Oral History Interviews: SRS de/relisting in Ontario


[photo of lighting equipment set up in the reading room with a person operating a camera in the background]

If you’ve been following our social media posts, you may have noticed that interviewing is now well underway for our oral history project focusing on the 1998 delisting and 2008 re-listing of sex reassignment surgeries in Ontario (as medical procedures funded by the province). So far our team has conducted three interviews, two with Susan Gapka and one with Dr. Greta Bauer. Both have shared rich reflections about their involvement, their work, and their engagement with community as well as with policy-makers, politicians, and government officials. Both spoke passionately about the need to push strategically to fight for trans people’s access to quality health care and spoke hopefully about recent changes. We’ve been thrilled to learn more about how and why Ontario’s delisting and relisting has been such a significant component of Canadian trans history and how it galvanized and provided impetus for many of the major positive changes that have occurred since the 1998 delisting and 2008 relisting. The interviews are also providing really interesting reflections on the combination of trans and lgbtq/queer politics, on formal political processes and contexts, and on trans community relationships and issues. We look forward to sharing more details and the interviews themselves soon and greatly appreciate the generosity, expertise and wisdom of our impressive and inspiring interviewees- thank you Susan Gapka and Dr. Greta Bauer!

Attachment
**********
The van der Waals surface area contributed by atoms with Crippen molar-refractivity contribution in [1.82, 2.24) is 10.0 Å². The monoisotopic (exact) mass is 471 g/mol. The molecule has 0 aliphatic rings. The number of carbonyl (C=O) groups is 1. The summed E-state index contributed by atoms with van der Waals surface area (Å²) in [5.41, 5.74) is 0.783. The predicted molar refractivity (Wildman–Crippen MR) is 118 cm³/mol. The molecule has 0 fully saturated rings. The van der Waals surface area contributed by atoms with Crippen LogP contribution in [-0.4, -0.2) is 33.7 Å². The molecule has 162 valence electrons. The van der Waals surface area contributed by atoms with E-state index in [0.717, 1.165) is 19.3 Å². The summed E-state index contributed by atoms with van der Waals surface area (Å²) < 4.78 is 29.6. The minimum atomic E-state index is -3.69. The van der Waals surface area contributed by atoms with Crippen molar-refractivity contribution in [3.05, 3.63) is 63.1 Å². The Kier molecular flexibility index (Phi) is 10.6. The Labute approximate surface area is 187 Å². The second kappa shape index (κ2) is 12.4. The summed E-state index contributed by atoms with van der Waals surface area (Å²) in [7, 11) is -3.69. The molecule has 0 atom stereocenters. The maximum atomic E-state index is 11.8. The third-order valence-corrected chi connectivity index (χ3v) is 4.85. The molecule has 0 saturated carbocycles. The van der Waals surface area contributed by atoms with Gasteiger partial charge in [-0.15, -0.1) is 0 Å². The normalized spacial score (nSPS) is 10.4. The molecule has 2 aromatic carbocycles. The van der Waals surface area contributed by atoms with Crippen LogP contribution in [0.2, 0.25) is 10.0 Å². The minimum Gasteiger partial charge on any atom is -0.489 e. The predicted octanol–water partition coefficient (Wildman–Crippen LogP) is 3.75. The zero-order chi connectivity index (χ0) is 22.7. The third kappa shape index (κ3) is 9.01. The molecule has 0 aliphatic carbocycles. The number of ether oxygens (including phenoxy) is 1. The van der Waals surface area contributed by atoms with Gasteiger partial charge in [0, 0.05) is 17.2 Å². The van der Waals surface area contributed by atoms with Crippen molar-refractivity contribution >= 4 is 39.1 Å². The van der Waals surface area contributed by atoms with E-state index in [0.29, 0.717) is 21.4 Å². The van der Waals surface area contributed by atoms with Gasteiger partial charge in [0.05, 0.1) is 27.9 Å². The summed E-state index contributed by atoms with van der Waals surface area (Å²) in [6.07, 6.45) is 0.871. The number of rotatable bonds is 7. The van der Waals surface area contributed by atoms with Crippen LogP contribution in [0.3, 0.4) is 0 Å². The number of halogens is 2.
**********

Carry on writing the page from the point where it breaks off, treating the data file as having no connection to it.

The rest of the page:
Do you have a connection to this material or a story to share? If so, please get in touch by emailing Nicholas Matte, who is conducting the interviews (nicholas.matte@utoronto.ca) with the assistance of Al Stanton-Hagan and Oli Bedard. We’d love to hear from you! As we continue to interview people who have been involved in various aspects of the delisting and relisting, we’re also working with our video footage to pull out key segments we can make accessible and share more broadly. Once interviewing is complete, we plan to create an online exhibit that brings together the voices , memories and experiences of people who were either effected by the policy changes, or who worked to fight for access to quality health care and equality for trans people in Ontario and beyond.

In other news, stay tuned for updates on the Foolscap project later this week!

[two people hold a banner that reads: "Trans Rights are Human Rights!"]